Unlike the United States, Denmark and Finland maintain extensive national disease registries loaded with patient and health information. The researchers will scour these to identify cancer survivors, their children, and adverse health outcomes. Drawing on chemotherapy and radiation treatment data, they will estimate exposures to the male and female reproductive organs. Dose-response relationships for cancers, birth defects, stillbirths, and newborn deaths will then be quantified. From a subset of people, blood samples will be drawn and assayed for genetic abnormalities.
How low should we go?
When Boice started crunching data, it wasn't clear how much radiation humans could tolerate before suffering ill effects. Was there even such a thing as a safe dose? At what threshold did radiation ignite tumor growth?
Today, Boice is considered the world’s leading radiation epidemiologist; his seminal studies have helped spawn public policies to prevent radiation-induced illnesses, including cancers of the brain, breast, bladder, blood, and thyroid. "Everyone in the field knows who he is," says Isaf Al-Nabulsi, program administrator for the Veterans' Advisory Board on Dose Reconstruction, an independent Congressional advisory panel of which Boice is a member. "Boice doesn’t need any introduction."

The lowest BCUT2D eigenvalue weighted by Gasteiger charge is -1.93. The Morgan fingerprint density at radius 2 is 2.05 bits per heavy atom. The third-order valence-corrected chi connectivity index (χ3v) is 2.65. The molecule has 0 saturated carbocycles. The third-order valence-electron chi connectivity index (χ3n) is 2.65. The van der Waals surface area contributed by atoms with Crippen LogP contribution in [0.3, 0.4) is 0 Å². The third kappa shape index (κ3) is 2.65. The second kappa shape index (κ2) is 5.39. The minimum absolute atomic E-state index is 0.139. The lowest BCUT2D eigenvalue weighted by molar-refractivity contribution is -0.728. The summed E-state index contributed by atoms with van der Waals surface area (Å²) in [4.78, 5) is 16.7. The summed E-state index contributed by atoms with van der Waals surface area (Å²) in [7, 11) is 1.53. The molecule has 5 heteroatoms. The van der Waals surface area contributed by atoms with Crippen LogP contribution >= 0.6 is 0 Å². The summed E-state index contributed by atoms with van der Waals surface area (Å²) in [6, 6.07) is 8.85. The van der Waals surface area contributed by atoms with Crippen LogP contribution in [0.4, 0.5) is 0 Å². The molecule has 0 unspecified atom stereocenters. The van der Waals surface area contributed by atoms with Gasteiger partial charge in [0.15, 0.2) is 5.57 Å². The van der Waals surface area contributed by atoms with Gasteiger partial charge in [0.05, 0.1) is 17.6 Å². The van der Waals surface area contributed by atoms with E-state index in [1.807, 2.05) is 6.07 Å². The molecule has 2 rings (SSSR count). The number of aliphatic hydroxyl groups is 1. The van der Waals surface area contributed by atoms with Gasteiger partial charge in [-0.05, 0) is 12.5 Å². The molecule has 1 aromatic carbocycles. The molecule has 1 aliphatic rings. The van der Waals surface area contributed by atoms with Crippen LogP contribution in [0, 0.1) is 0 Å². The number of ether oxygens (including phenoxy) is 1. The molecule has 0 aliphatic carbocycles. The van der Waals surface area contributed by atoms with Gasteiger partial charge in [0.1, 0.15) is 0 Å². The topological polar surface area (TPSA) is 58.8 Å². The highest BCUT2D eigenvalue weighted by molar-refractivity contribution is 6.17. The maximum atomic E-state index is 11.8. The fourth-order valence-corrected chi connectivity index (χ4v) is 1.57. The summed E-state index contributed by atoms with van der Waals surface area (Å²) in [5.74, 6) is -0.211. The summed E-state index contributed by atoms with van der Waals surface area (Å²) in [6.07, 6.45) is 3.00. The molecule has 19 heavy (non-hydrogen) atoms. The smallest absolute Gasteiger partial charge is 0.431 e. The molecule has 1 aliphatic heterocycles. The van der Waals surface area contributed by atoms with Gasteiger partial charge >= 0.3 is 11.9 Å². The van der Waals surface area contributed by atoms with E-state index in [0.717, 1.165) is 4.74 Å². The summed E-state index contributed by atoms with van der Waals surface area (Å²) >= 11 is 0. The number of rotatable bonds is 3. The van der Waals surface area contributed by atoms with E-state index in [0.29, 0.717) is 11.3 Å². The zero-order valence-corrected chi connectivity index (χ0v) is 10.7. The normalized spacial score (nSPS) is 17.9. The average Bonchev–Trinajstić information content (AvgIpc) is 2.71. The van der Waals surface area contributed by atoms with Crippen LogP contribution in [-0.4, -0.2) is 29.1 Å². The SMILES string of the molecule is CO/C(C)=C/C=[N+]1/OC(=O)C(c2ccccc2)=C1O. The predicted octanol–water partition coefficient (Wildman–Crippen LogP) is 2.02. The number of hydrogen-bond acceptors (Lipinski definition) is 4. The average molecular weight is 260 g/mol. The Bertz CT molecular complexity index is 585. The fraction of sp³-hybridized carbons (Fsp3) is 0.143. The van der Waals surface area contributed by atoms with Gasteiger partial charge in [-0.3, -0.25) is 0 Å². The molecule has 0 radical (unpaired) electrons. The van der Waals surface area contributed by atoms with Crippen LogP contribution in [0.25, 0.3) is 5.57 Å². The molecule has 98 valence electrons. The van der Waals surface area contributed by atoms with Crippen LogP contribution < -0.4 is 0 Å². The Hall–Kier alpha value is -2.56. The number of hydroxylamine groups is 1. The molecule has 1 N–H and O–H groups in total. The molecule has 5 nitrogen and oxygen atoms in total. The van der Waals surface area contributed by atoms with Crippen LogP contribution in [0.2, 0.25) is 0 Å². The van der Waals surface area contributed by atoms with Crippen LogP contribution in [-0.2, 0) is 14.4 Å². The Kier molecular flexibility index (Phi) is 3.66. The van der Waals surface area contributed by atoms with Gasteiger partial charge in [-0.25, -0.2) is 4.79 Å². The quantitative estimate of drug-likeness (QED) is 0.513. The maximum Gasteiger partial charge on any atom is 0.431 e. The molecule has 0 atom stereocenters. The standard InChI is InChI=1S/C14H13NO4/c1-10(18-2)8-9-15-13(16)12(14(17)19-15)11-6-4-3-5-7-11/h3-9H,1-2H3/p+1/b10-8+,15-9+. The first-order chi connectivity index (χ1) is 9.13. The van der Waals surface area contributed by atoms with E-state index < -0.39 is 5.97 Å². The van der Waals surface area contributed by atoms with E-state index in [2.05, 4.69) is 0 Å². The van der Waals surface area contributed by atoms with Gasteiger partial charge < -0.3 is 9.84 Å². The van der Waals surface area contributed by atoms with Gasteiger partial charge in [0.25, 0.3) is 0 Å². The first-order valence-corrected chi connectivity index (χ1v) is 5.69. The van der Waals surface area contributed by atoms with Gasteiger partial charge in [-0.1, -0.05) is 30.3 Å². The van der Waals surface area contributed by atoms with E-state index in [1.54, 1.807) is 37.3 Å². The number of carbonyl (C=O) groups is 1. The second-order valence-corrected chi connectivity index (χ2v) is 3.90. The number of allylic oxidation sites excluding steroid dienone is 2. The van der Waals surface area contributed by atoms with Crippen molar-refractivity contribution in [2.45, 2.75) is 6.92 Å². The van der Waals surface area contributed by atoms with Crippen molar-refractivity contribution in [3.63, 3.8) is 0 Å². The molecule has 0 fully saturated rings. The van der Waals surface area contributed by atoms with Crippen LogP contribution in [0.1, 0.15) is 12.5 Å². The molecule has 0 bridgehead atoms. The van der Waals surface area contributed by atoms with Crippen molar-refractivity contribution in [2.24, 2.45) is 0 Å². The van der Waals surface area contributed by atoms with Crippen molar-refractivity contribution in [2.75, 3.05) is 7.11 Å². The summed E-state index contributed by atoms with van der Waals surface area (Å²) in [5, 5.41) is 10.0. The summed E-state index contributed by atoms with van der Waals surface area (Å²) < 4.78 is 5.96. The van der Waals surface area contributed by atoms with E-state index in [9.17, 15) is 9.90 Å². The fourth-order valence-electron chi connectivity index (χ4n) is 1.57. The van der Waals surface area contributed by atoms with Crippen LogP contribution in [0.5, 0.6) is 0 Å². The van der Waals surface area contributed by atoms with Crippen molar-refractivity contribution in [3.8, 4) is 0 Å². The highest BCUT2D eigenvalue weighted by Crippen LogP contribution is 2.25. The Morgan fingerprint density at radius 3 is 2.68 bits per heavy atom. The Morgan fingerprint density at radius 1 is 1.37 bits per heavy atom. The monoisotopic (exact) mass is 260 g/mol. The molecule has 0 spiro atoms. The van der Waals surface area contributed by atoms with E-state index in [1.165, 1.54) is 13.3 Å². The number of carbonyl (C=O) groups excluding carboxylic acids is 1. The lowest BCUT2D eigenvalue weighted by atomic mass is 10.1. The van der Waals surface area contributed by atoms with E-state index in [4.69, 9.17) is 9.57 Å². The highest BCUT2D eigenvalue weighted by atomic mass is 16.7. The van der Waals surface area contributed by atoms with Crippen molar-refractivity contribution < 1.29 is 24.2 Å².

Finding creative ways of estimating radiation doses is Boice's forte. At HSPH, he took a class with Jack Little, now the James Stevens Simmons Professor of Radiobiology, Emeritus, and never looked back. For his doctoral thesis, Boice estimated doses to the breasts of female tuberculosis survivors by hauling out a 1920s-era fluoroscope like the ones used to X-ray their lungs. Gleaning additional data from medical charts and interviews with survivors and physicians, he calculated and added up the “fractionated” doses women had received from bi-weekly X-rays over many years. Boice showed that, for women under age 40, these exposures produced a linear dose-response, meaning that even the lowest doses were associated with above-normal risks of breast cancer. Moreover, the fractionated doses added up to breast cancer risks similar to that of a single dose experienced by atomic bomb survivors. These findings, published in 1977 and co-authored by Boice’s thesis advisor, Richard Monson, currently a professor of epidemiology at HSPH, triggered changes in mammography machines, which now deliver radiation in doses 50 times smaller than those of the 1970s.